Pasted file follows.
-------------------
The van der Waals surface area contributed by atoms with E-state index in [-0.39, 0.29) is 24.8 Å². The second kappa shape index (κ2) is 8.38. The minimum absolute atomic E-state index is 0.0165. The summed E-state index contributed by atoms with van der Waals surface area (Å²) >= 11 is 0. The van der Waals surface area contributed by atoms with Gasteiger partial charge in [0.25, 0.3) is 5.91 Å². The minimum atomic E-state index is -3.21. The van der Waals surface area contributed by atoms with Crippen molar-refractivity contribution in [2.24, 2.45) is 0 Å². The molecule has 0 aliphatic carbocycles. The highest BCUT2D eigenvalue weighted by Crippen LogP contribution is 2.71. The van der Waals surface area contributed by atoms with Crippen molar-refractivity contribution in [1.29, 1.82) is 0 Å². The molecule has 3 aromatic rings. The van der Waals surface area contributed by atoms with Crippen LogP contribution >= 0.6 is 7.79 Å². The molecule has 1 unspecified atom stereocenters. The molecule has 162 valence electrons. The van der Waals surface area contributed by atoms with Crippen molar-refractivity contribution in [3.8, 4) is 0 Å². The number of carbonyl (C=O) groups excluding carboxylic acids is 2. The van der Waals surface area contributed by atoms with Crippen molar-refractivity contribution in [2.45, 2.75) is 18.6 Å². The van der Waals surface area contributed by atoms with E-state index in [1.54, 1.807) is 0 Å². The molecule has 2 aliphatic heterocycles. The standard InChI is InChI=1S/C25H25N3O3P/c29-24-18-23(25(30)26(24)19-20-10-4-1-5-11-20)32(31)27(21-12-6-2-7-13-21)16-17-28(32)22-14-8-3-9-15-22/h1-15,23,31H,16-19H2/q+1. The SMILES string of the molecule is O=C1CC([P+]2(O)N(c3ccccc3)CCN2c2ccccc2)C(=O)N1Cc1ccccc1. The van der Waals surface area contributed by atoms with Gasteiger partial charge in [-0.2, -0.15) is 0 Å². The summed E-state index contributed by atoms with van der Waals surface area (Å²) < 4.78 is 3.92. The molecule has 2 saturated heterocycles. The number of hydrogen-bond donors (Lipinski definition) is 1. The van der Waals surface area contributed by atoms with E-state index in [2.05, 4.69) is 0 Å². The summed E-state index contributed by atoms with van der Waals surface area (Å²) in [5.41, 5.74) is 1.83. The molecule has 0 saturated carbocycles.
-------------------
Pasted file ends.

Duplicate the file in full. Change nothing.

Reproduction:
The van der Waals surface area contributed by atoms with E-state index in [-0.39, 0.29) is 24.8 Å². The second kappa shape index (κ2) is 8.38. The minimum absolute atomic E-state index is 0.0165. The summed E-state index contributed by atoms with van der Waals surface area (Å²) >= 11 is 0. The van der Waals surface area contributed by atoms with Gasteiger partial charge in [0.25, 0.3) is 5.91 Å². The minimum atomic E-state index is -3.21. The van der Waals surface area contributed by atoms with Crippen molar-refractivity contribution in [2.24, 2.45) is 0 Å². The molecule has 0 aliphatic carbocycles. The highest BCUT2D eigenvalue weighted by Crippen LogP contribution is 2.71. The van der Waals surface area contributed by atoms with Crippen molar-refractivity contribution in [1.29, 1.82) is 0 Å². The molecule has 3 aromatic rings. The van der Waals surface area contributed by atoms with Crippen LogP contribution >= 0.6 is 7.79 Å². The molecule has 1 unspecified atom stereocenters. The molecule has 162 valence electrons. The van der Waals surface area contributed by atoms with Crippen molar-refractivity contribution in [3.8, 4) is 0 Å². The number of carbonyl (C=O) groups excluding carboxylic acids is 2. The van der Waals surface area contributed by atoms with Crippen molar-refractivity contribution in [2.45, 2.75) is 18.6 Å². The van der Waals surface area contributed by atoms with E-state index in [1.54, 1.807) is 0 Å². The molecule has 2 aliphatic heterocycles. The standard InChI is InChI=1S/C25H25N3O3P/c29-24-18-23(25(30)26(24)19-20-10-4-1-5-11-20)32(31)27(21-12-6-2-7-13-21)16-17-28(32)22-14-8-3-9-15-22/h1-15,23,31H,16-19H2/q+1. The SMILES string of the molecule is O=C1CC([P+]2(O)N(c3ccccc3)CCN2c2ccccc2)C(=O)N1Cc1ccccc1. The van der Waals surface area contributed by atoms with Gasteiger partial charge in [-0.2, -0.15) is 0 Å². The summed E-state index contributed by atoms with van der Waals surface area (Å²) < 4.78 is 3.92. The molecule has 2 saturated heterocycles. The number of hydrogen-bond donors (Lipinski definition) is 1. The van der Waals surface area contributed by atoms with E-state index in [2.05, 4.69) is 0 Å². The summed E-state index contributed by atoms with van der Waals surface area (Å²) in [5.41, 5.74) is 1.83. The molecule has 0 saturated carbocycles.